An Open Letter From Your First Friend to Have a Baby

Dear Friend,

Last week when you shared that article, "21 Baby Photo Overshares," I couldn't help but feel like your post was directed at me. I am, after all, the first of our friends to have a baby. And you did post it on my wall.

Yes, my life has changed dramatically, but my life is not a comment on your life. If I occasionally ask if you want to have kids someday, I'm not trying to be a nag or judge your life choices. I just want to be able to talk to you about the changing consistency of my baby's poop without you thinking I've joined a suicide cult. This sh*t is important to me. And I mean that literally.

While we're on the subject, I know it seems like the only thing I'm capable of talking about is my baby. I get how annoying that must be. But I need you to understand that I've spent every waking hour with this guy since he arrived. And I only sleep about four hours a night now, so the waking hours really add up. My only reprieve is a five-minute shower once a week, twice if I'm lucky. (Sorry if I smell like sh*t. Again, literally.)

Seriously, let's put this in perspective: I started with an egg and my husband's best swimmer and built a human being. Inside my body. In only nine months. And now I'm adding pounds to his weight every week, again, using just my body.

I'm a godd*mn superhero and my baby is magic.

If that doesn't deserve more than a passing mention at your dinner party — which, by the way, Greg-"I-just-bought-a-little-fixer-upper-in-Santa-Monica" totally monopolized — then I don't know what does.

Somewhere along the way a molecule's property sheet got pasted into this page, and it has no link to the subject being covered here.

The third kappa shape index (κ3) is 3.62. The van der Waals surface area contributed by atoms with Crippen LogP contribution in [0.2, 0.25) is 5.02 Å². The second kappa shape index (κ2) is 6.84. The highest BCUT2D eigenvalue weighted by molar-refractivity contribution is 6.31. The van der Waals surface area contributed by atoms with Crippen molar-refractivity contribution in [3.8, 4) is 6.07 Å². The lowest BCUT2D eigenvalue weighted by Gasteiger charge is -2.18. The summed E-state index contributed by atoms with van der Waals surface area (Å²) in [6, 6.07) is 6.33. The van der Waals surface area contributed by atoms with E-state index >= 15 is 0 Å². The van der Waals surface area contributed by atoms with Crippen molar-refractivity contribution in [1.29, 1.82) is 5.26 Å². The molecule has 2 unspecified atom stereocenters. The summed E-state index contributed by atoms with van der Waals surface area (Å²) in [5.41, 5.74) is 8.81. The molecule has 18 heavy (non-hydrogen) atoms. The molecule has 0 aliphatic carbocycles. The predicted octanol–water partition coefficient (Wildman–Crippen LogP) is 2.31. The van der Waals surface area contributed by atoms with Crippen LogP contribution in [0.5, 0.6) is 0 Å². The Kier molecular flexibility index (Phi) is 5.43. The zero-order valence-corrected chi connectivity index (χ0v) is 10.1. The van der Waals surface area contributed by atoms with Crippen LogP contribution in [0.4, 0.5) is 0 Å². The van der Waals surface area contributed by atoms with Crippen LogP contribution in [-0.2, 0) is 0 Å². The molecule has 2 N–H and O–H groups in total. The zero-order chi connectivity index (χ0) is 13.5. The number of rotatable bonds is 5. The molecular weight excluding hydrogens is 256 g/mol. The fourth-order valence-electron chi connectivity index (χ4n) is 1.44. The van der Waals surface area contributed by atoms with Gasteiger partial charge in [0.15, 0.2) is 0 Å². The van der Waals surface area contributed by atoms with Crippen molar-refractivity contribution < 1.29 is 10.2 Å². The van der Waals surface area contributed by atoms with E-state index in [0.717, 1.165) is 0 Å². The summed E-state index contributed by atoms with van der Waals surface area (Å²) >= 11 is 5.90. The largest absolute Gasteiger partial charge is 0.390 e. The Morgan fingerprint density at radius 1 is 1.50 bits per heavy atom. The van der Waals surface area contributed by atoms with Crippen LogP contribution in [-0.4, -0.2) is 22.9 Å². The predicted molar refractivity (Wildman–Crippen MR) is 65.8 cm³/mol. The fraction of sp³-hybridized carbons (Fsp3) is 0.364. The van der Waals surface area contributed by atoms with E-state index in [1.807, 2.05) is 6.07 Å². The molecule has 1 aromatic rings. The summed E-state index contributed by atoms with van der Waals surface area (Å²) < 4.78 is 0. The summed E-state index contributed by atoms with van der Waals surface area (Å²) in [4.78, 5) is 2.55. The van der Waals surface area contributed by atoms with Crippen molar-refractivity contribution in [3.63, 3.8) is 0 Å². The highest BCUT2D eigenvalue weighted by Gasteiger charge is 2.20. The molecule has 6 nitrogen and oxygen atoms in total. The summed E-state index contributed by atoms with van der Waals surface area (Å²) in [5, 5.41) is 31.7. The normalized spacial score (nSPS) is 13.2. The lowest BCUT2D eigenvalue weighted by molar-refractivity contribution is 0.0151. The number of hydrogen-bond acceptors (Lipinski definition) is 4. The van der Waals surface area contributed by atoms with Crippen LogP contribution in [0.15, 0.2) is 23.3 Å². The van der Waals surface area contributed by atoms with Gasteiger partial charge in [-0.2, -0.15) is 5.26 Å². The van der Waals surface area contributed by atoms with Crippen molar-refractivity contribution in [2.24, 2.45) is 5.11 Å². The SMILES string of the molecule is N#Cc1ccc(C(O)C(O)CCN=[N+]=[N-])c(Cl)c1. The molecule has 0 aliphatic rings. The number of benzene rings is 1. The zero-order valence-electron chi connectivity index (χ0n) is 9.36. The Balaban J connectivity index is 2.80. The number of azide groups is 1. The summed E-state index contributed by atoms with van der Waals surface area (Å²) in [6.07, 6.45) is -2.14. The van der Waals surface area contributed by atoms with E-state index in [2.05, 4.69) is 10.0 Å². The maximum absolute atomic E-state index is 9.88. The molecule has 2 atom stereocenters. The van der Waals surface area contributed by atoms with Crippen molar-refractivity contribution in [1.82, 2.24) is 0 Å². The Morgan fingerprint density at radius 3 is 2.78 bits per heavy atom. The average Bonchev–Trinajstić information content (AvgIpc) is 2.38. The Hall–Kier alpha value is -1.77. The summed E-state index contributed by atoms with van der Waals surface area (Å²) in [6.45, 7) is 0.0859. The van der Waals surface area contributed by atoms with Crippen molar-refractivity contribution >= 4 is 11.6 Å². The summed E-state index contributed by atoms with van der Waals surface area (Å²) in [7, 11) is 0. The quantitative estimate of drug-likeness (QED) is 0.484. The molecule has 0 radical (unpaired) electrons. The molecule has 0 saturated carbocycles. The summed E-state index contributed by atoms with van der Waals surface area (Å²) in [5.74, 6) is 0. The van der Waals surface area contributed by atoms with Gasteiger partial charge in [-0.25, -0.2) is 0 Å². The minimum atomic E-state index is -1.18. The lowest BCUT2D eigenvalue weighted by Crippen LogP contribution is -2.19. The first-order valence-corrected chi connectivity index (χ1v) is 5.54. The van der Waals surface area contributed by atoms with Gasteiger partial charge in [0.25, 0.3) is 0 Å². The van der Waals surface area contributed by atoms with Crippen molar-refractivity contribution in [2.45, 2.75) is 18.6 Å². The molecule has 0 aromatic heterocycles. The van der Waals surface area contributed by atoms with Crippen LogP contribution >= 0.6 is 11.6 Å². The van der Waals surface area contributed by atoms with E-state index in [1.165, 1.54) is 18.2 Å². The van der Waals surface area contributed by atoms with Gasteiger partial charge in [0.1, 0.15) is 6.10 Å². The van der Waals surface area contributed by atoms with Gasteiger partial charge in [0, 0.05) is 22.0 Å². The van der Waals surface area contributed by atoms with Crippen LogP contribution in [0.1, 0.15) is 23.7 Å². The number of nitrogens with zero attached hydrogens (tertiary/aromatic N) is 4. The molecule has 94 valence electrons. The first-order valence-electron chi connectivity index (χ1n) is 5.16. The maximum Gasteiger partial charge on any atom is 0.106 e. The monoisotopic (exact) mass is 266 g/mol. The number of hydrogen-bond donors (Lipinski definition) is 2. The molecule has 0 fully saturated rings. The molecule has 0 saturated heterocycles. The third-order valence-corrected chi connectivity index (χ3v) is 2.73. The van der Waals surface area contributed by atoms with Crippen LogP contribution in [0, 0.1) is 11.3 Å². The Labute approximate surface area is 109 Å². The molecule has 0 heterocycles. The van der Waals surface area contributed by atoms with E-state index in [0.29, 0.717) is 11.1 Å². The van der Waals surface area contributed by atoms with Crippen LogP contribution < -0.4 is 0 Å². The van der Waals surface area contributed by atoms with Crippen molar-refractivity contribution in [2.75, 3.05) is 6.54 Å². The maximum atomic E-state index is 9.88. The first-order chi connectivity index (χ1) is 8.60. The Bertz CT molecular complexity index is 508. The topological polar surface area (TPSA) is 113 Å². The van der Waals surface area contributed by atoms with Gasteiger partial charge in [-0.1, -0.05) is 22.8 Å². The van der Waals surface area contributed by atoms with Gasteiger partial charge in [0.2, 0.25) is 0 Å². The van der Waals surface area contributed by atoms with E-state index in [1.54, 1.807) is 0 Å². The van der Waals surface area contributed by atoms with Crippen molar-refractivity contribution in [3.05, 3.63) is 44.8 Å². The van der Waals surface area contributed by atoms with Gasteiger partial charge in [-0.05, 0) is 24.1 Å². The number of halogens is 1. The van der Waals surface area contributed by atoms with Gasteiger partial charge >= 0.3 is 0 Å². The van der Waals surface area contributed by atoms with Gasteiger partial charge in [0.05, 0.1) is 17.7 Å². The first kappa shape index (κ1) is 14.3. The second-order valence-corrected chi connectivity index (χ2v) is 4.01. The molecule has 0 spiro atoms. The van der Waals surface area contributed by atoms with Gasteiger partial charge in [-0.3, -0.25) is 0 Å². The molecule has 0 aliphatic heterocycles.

Alright, I promise to cut down on the baby talk (though that will limit my life updates to what I thought of last week's SNL clips) if you promise to invite me out more often. Just because I have a baby doesn't mean I don't want to go out.

Granted, I probably can't go out because you're going to a bar and my baby isn't allowed inside. (And before you ask, yes, I would totally be the woman holding a Manhattan and a baby at the bar if that was allowed in California.) But I don't want to be a hermit, and I miss hanging out with you. The best times to meet up for me are 6 a.m. to 4 p.m. on weekends, ideally at my place. Cool?

When we do hang out, you don't have to stare at the ground while I breastfeed. I'm not going to use a cover because ugh. But don't worry — the baby's giant head covers most everything. And if you catch a glimpse, I honestly don't care. After you've had eight different people poke and prod your vagina for 12 hours — not to mention the ninth little person who shoves his massive noggin right on through — nothing is sacred anymore.

And please stop asking me how the baby is sleeping. Why does everyone insist on asking this? His sleep is terrible. My sleep is terrible. Everything about sleep is terrible. Come up with a new ice-breaker. Ask what makes him laugh or about the stupidest parenting advice I've received. I promise we'll both enjoy the conversation so much more.

Just one last request: Let me complain a little bit about my baby without you gawking like I kicked a puppy. Being a mother has a lot of amazing ups, but it also has some serious downs, especially in the first few months. This sh*t is hard. (Not literally this time.) And it would help to have friends I could talk to honestly about it.

Then we should talk about the Jeremy Renner look-a-like you've been boffing for the last few months. I still really want to talk about that, too.

Your friend with a baby

P.S. Sorry about any typos. I typed most of this one-handed with a baby on my boob. I know you think that's gross, but you once called me from the toilet, so . . .